Last week, a fact-finding committee tasked with investigating the oil leak said that according to preliminary findings “unknown factors” – not human error – were behind the spill.
The leak apparently happened while crude oil was being transferred from a PTT Global Chemical offshore pipeline to a tanker at 6.30am on July 27. A gust of wind apparently destabilised the tanker receiving the oil, which lead the pipe to get disconnected, Khunying Thongtip Ratanarat, who is leading the investigation team, said.
There are believed to be up to 30 homeless foreigners in Chiang Mai, and there have been reported sightings in popular tourist areas like Phuket and Chon Buri, Natee Saravari, secretary-general of the Issarachon Foundation, said.
“They walk or sit in shopping malls during the daytime and scavenge through garbage for food at night,” he said.
In some cases, these foreigners – mostly male Westerners – arrived as tourists or retirees and fell into poverty or neglect after settling down in Thailand, often having being duped or robbed by Thai former wives or partners, Natee explained.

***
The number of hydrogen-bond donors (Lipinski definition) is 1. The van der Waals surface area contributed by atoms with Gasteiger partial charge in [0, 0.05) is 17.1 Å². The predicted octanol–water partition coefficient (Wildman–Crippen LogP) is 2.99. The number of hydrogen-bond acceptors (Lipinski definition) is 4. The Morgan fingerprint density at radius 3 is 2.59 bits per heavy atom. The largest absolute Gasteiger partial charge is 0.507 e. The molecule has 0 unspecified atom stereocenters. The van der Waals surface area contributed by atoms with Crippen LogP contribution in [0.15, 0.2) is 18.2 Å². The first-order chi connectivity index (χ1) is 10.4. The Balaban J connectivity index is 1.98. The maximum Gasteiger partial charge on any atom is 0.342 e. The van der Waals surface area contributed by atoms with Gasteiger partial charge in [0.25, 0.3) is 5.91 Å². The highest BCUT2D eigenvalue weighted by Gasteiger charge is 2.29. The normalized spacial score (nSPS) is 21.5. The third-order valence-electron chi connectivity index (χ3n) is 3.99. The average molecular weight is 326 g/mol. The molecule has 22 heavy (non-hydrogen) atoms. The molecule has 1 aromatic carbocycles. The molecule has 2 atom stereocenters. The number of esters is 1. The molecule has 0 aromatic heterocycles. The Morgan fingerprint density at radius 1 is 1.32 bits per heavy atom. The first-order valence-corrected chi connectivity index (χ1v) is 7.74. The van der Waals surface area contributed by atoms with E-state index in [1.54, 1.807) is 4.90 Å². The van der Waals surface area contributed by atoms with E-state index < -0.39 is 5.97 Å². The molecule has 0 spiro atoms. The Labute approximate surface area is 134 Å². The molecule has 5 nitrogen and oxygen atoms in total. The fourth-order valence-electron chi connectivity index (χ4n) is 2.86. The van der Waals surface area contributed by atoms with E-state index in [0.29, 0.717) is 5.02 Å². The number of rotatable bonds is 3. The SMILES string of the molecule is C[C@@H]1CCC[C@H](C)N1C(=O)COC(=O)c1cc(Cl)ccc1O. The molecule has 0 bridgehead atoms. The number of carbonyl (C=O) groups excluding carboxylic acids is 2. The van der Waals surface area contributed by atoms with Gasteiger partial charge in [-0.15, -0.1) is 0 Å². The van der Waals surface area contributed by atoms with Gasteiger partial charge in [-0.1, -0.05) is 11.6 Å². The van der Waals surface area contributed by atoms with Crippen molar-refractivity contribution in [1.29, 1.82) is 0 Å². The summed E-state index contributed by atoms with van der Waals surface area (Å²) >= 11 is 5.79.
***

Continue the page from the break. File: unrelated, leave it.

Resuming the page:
They receive meagre amounts of money from sympathetic foreigners who are aware of their plight, but there was no Thai government agency or even a policy in place to help them.
Due to what Natee dubbed the “Thai-state mentality”, there is no law or mechanism to help out foreigners in such cases. When arrested or found by the police, they are mostly deported.
Natee suggested an amendment to the laws and government policy was needed in the long run, and an ad-hoc mechanism put in place in the meantime to deal with such cases, in order to provide immediate assistance. “As the AEC 2015 is nearing, there should be assistance given immediately for such people,” he said.
He suggested the Social Develop-ment and Human Security Ministry launch an initiative with officials from other countries in the region to welcome retirees for long stays and to discuss putting a mechanism in place to take care of foreigners who fall into destitution and become homeless.